Perhaps Barbara will be coming to stay with me for a little while after April 24th. She is very keen to join up and is torn between staying with Mother and joining the Wacks.

You’ll find a chorus for the Wacks composed by a Wack, enclosed, also a French adaptation of the same by Barbara. Don’t be shocked!

I feel rather like a monkey in the zoo – so many people call just to see what I look like in khaki! It happens to suit me so they go away quite “jay”!

Mother had a postcard from Ethel and Betty today thanking her for her letter of sympathy about Aunt Lottie’s death.

May is evidently still at Folkestone. I expect she would have a good deal to do settling things up, closing the house etc. I have not heard when the funeral is to be or if it has been.

Ethel mentioned that they had at last heard from George – who had had a narrow escape from being captured by the Germans. He wrote on Easter Day. Your Father will be very relieved, as he was getting anxious not having heard for more than a month.

10/4/18 – A large post for me this morning – a letter from each of the officers on my staff also one from you, which I was delighted to get; also an official “nark” as we call them – which I am becoming an adept at answering.

You wrote as though there is a chance of you getting home on furlough this year. Except that the Mesopotamian troops are again in action – it certainly looks highly probable that you will get a chance of leave – especially as someone we know in Marlow actually knows a man from Mesopotamia who has been home on 3 weeks furlough.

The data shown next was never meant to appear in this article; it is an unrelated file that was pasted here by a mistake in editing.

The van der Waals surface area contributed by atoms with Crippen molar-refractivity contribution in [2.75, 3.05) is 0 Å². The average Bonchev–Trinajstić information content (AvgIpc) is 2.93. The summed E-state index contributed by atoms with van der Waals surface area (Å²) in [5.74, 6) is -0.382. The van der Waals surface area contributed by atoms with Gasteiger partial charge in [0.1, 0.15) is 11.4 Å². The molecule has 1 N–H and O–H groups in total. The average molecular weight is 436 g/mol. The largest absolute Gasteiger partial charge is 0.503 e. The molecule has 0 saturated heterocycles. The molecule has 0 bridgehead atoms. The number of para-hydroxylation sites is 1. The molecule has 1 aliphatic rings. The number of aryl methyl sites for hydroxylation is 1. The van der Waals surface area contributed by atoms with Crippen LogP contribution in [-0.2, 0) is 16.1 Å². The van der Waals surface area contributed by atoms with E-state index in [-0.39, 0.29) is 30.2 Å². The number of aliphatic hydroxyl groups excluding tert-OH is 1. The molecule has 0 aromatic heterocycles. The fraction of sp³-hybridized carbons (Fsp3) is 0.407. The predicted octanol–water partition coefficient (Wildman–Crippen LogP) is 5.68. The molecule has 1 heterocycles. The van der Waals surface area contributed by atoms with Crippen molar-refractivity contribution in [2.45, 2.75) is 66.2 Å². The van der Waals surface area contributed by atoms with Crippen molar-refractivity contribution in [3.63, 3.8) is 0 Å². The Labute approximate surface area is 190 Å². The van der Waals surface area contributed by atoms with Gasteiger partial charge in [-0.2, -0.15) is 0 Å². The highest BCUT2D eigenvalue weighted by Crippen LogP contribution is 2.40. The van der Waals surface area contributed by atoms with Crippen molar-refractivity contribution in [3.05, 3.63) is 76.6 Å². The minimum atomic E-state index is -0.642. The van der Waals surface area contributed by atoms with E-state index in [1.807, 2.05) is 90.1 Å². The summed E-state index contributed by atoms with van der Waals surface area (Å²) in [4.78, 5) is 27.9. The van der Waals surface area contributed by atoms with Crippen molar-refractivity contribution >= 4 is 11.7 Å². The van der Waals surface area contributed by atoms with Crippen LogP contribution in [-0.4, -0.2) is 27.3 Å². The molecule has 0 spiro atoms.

My shortest cable address is: Redepstal, Handsworth, Birmingham.

This is the procedure we should have to follow if you came home. Directly I knew you were on the way I should make application for special leave to get married and it would not then be necessary to apply for discharge or anything like that. After we knew our fate better, you would have to claim me, so to speak, that is, make application through the Senior Area Controller, S Command, Salisbury to the Chief Controller, Devonshire House, London, for my discharge. I should also have to apply for the same and I should then be released on what is called “compassionate” grounds. But the funny part would be you would have to pass your application through me, by attaching a memo: to the UA Handsworth College, to the effect that the attached letter is submitted to her to pass to the Chief Controller, through the proper channels!

It will all work out right in the end and we will get married even if I have to desert! I expect the Censor will delete the last sentence.

Heaps of love, Sweetheart, hurry up and reach Aleppo and then come home and rest on your laurels for a bit.

I simply daren’t dwell on the possible realization of our dreams. God bless you.

Ever your devoted

UA WAAC Handsworth, B’ham.

Letter Images
Cyril received the letter on 6th June 1918.
Type of Correspondence
Envelope containing 3 sheets of notepaper
Record Office Reference